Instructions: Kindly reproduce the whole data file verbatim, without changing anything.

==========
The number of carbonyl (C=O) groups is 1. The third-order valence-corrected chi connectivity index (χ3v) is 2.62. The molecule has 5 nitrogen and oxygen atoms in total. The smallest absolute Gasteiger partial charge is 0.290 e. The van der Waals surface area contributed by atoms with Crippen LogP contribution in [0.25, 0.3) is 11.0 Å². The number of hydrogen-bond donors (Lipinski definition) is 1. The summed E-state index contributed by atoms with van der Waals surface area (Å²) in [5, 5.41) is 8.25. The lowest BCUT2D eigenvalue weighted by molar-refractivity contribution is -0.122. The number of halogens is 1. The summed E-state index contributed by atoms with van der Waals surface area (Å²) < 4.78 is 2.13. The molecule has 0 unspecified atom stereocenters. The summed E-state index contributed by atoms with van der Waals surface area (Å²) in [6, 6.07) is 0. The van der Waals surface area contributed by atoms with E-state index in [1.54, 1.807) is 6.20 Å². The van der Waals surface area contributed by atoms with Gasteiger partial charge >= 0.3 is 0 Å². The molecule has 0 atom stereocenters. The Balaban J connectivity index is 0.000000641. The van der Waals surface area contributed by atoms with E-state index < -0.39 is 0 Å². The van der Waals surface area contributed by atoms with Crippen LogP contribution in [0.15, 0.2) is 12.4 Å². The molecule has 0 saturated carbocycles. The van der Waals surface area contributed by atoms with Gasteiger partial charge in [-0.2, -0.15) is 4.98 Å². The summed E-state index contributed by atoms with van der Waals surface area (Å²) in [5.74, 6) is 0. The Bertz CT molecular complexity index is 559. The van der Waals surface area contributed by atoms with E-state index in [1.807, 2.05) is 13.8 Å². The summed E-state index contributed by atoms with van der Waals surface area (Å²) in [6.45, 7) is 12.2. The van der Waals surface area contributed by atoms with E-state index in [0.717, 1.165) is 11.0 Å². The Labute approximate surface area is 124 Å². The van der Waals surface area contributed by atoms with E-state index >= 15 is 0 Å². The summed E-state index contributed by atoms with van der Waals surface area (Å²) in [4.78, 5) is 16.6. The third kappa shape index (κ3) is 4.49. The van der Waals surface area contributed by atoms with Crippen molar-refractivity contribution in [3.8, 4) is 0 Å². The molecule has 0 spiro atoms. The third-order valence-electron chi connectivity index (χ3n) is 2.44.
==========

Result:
The number of carbonyl (C=O) groups is 1. The third-order valence-corrected chi connectivity index (χ3v) is 2.62. The molecule has 5 nitrogen and oxygen atoms in total. The smallest absolute Gasteiger partial charge is 0.290 e. The van der Waals surface area contributed by atoms with Crippen LogP contribution in [0.25, 0.3) is 11.0 Å². The number of hydrogen-bond donors (Lipinski definition) is 1. The summed E-state index contributed by atoms with van der Waals surface area (Å²) in [5, 5.41) is 8.25. The lowest BCUT2D eigenvalue weighted by molar-refractivity contribution is -0.122. The number of halogens is 1. The summed E-state index contributed by atoms with van der Waals surface area (Å²) < 4.78 is 2.13. The molecule has 0 unspecified atom stereocenters. The summed E-state index contributed by atoms with van der Waals surface area (Å²) in [6, 6.07) is 0. The van der Waals surface area contributed by atoms with E-state index in [1.54, 1.807) is 6.20 Å². The van der Waals surface area contributed by atoms with Gasteiger partial charge >= 0.3 is 0 Å². The molecule has 0 atom stereocenters. The Balaban J connectivity index is 0.000000641. The van der Waals surface area contributed by atoms with E-state index < -0.39 is 0 Å². The van der Waals surface area contributed by atoms with Crippen LogP contribution in [0.15, 0.2) is 12.4 Å². The molecule has 0 saturated carbocycles. The van der Waals surface area contributed by atoms with Gasteiger partial charge in [-0.2, -0.15) is 4.98 Å². The summed E-state index contributed by atoms with van der Waals surface area (Å²) in [5.74, 6) is 0. The Bertz CT molecular complexity index is 559. The van der Waals surface area contributed by atoms with E-state index in [1.807, 2.05) is 13.8 Å². The summed E-state index contributed by atoms with van der Waals surface area (Å²) in [6.45, 7) is 12.2. The van der Waals surface area contributed by atoms with E-state index in [0.717, 1.165) is 11.0 Å². The Labute approximate surface area is 124 Å². The van der Waals surface area contributed by atoms with E-state index >= 15 is 0 Å². The summed E-state index contributed by atoms with van der Waals surface area (Å²) in [4.78, 5) is 16.6. The third kappa shape index (κ3) is 4.49. The van der Waals surface area contributed by atoms with Crippen molar-refractivity contribution in [3.8, 4) is 0 Å². The molecule has 0 spiro atoms. The third-order valence-electron chi connectivity index (χ3n) is 2.44.